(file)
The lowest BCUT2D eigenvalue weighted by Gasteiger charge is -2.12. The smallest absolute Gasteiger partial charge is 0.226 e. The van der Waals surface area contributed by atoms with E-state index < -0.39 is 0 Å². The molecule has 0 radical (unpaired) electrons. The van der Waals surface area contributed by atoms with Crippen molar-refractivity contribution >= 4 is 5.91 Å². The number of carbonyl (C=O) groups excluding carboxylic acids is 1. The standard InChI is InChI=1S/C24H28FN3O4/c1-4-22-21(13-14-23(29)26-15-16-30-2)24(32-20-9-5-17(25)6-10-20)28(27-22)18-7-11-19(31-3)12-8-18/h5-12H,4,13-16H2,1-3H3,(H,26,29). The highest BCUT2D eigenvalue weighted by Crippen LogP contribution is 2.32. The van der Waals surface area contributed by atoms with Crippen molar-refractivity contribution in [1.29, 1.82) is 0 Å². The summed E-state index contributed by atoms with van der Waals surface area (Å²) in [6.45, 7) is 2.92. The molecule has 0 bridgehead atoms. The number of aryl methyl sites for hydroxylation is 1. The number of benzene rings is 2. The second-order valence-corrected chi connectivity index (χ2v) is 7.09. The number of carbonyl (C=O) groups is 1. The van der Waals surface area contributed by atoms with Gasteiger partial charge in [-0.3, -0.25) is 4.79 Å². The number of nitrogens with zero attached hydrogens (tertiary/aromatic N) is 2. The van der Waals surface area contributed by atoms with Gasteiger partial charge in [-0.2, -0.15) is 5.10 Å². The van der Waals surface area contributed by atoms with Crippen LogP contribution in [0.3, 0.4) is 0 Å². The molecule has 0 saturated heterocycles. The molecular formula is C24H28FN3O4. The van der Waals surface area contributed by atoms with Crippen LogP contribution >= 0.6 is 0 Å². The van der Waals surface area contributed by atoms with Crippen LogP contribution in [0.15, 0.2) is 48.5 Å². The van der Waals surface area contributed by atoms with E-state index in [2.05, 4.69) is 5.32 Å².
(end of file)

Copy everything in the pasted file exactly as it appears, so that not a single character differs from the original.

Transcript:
The lowest BCUT2D eigenvalue weighted by Gasteiger charge is -2.12. The smallest absolute Gasteiger partial charge is 0.226 e. The van der Waals surface area contributed by atoms with E-state index < -0.39 is 0 Å². The molecule has 0 radical (unpaired) electrons. The van der Waals surface area contributed by atoms with Crippen molar-refractivity contribution >= 4 is 5.91 Å². The number of carbonyl (C=O) groups excluding carboxylic acids is 1. The standard InChI is InChI=1S/C24H28FN3O4/c1-4-22-21(13-14-23(29)26-15-16-30-2)24(32-20-9-5-17(25)6-10-20)28(27-22)18-7-11-19(31-3)12-8-18/h5-12H,4,13-16H2,1-3H3,(H,26,29). The highest BCUT2D eigenvalue weighted by Crippen LogP contribution is 2.32. The van der Waals surface area contributed by atoms with Crippen molar-refractivity contribution in [1.29, 1.82) is 0 Å². The summed E-state index contributed by atoms with van der Waals surface area (Å²) in [6.45, 7) is 2.92. The molecule has 0 bridgehead atoms. The number of aryl methyl sites for hydroxylation is 1. The number of benzene rings is 2. The second-order valence-corrected chi connectivity index (χ2v) is 7.09. The number of carbonyl (C=O) groups is 1. The van der Waals surface area contributed by atoms with Gasteiger partial charge in [-0.3, -0.25) is 4.79 Å². The number of nitrogens with zero attached hydrogens (tertiary/aromatic N) is 2. The van der Waals surface area contributed by atoms with Gasteiger partial charge in [-0.2, -0.15) is 5.10 Å². The van der Waals surface area contributed by atoms with Crippen LogP contribution in [0.3, 0.4) is 0 Å². The molecule has 0 saturated heterocycles. The molecular formula is C24H28FN3O4. The van der Waals surface area contributed by atoms with Crippen LogP contribution >= 0.6 is 0 Å². The van der Waals surface area contributed by atoms with Crippen LogP contribution in [0.15, 0.2) is 48.5 Å². The van der Waals surface area contributed by atoms with E-state index in [2.05, 4.69) is 5.32 Å².